That's not to say I don't own emotional or sentimental things. I have a stuffed bunny that has survived every move and is the first thing I pack. I do, however, keep those emotional material items to a minimum. If my house was on fire, I would only need to grab 3 things (other than my husband and dogs!). I would surely miss other items, but gone are the days of crying when I accidentally spilled bleach on my favorite pair of jeans.
We've also re-purposed some of our emotional items. For example, Scott had about 20 T-shirts from college he didn't have the heart to part with. He had so many memories with those shirts. So I had them made into a memory quilt.
I took pictures of my childhood toys before giving them away to my nieces, who love them as much as I once did. There are work-arounds :)
What are your minimalist views on things like home decor, jewelry, makeup/skincare, owning a motorcycle for recreation? Is there a line between sacrificing things that bring you joy vs. trying to minimize what you own?
For me, being a minimalist is has nothing to do with "sacrifice." Being a minimalist is not some badge of honor I'm after, a la, "Oh look at me! I survive with only one pair of jeans! I'm hardcore!" I'm not interested in that.
My approach to minimalism is about living with less and enjoying what I do have — being more conscious about my purchases and spending.
I obviously do not need a snowboard to survive, and yet I own a snowboard and don't feel it's against my minimalism or my minimalist journey. I love snowboarding. It brings me a lot of joy. One main goal of being a minimalist was so I had more time for play (and more money to do the things I wanted to do, like snowboarding and travel) — and that's exactly what I'm doing. Mission accomplished! A minimalist life is not about suffering.
As for jewelry, I'm pretty boring and only wear my wedding ring, my Herbie necklace and three pairs of earrings (that I rotate). I'm also pretty boring with my skincare (baking soda for everything!) — but again, being a minimalist is all about our personal needs, desires and goals.
What are your minimalist views on personal indulgences like manicures or massages?
Same answer as above :)
I don't understand why people are drawn to this lifestyle. What do you do with your money — give it to the less fortunate or hoard it in a bank account? I think as long as relationships take priority over things, it should be okay to enjoy material blessings.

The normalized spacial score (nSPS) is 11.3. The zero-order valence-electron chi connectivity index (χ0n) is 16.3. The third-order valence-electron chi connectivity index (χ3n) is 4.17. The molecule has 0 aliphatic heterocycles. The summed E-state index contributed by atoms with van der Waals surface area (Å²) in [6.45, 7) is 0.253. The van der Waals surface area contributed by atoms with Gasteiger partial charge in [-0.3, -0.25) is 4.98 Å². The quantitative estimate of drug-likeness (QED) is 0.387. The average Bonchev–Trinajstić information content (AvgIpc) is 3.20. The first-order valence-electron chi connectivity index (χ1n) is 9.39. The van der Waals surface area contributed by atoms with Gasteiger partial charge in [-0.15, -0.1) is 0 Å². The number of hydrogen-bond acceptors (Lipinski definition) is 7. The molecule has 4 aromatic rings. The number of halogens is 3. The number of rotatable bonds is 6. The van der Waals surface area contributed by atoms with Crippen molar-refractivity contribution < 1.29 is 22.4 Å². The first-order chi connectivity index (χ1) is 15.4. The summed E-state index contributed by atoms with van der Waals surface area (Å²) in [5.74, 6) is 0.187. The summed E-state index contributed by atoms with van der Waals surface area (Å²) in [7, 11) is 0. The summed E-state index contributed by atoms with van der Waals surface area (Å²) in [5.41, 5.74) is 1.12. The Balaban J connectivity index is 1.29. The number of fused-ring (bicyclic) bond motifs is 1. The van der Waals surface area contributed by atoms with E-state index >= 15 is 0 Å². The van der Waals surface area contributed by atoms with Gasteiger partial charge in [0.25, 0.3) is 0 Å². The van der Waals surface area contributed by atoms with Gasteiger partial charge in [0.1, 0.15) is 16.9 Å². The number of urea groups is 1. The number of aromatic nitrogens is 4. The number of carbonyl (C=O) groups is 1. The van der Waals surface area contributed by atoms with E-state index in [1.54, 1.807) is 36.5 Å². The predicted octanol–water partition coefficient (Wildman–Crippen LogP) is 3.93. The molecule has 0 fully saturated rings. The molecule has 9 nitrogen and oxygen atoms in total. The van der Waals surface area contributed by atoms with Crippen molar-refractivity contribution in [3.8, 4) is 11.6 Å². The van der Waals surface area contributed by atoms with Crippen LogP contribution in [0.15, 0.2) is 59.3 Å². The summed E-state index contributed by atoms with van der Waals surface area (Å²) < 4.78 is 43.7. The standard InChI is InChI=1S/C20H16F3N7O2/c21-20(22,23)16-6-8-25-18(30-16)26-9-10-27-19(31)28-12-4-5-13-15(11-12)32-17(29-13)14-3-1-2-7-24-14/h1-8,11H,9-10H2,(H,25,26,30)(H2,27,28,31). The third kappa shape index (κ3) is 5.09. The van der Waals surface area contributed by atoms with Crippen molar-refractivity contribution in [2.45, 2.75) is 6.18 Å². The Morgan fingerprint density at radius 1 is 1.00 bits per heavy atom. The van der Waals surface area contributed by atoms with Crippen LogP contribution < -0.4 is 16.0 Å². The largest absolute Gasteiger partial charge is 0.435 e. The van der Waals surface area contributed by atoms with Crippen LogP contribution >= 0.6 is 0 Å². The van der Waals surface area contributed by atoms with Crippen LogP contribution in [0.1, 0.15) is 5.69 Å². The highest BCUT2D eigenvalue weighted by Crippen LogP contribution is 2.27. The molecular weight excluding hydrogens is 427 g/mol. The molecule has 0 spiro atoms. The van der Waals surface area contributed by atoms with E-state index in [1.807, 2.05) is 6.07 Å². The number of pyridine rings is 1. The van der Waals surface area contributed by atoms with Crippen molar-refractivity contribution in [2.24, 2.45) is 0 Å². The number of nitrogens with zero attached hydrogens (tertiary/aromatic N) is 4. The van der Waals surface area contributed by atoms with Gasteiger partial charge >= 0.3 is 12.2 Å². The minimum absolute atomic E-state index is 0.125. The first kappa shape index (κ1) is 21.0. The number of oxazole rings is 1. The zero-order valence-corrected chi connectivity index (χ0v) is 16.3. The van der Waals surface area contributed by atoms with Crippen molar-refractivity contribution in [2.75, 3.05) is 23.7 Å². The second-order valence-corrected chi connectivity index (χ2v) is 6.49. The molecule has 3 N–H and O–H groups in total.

Being a minimalist makes you enjoy your material blessings even more. Why hoard and buy things just because you can? I live with less and it gives me the freedom to do things I love (travel often) and work a job I am passionate about (but pays less) rather than working a job I hated to be able to afford a bigger apartment, fancier clothes, etc., etc. I do donate a good bit to the less fortunate, but that's because doing so is something I really enjoy. I find I enjoy the things I have more now that that I have less.
Here are a few comments made by other minimalists in the Happy Herbivore community:
"Not really a question but an epiphany regarding the worry that 'you might need it someday.' Not sure how to word this to make sense... what if we were to think of the 'stuff' we have as borrowed stuff? Yes, we buy things and it costs $$. But if you're not using it, why use your home as a storage facility? Someone else out there could use it! If something hasn't been used in a year, it's time to let go. If something is sentimental, make a place for it, enjoy it, look at it, touch it, etc. Is it REALLY sentimental if it's sitting in a box hidden somewhere?"
"I'm not quite a minimalist yet, but I'm working on it.. and I'm drawn to it because I want to have less expenses — I want to work less and live more. I've never understood why people would want to work long hours just to have more toys. I don't want to wait until retirement to enjoy life. Being at work 8 hours a day is not my idea of a life."
"Stuff is just stuff — it brings no happiness and when one starts looking at the story of stuff (YouTube Annie Leonard)....it just clouds our view of what's real and important in this life, plus the repercussions of materialism are felt much more in poorer nations of our world. Our stuff becomes their suffering, to put it bluntly, in many cases."
"For me, minimalist isn't just the physicality (i.e., less stuff, getting rid of things), it's a state of mind & a spiritual decision every day. 'What can I live without in my life? What am I detached from today?'"
More questions and answers are on the way next Minimalist Monday!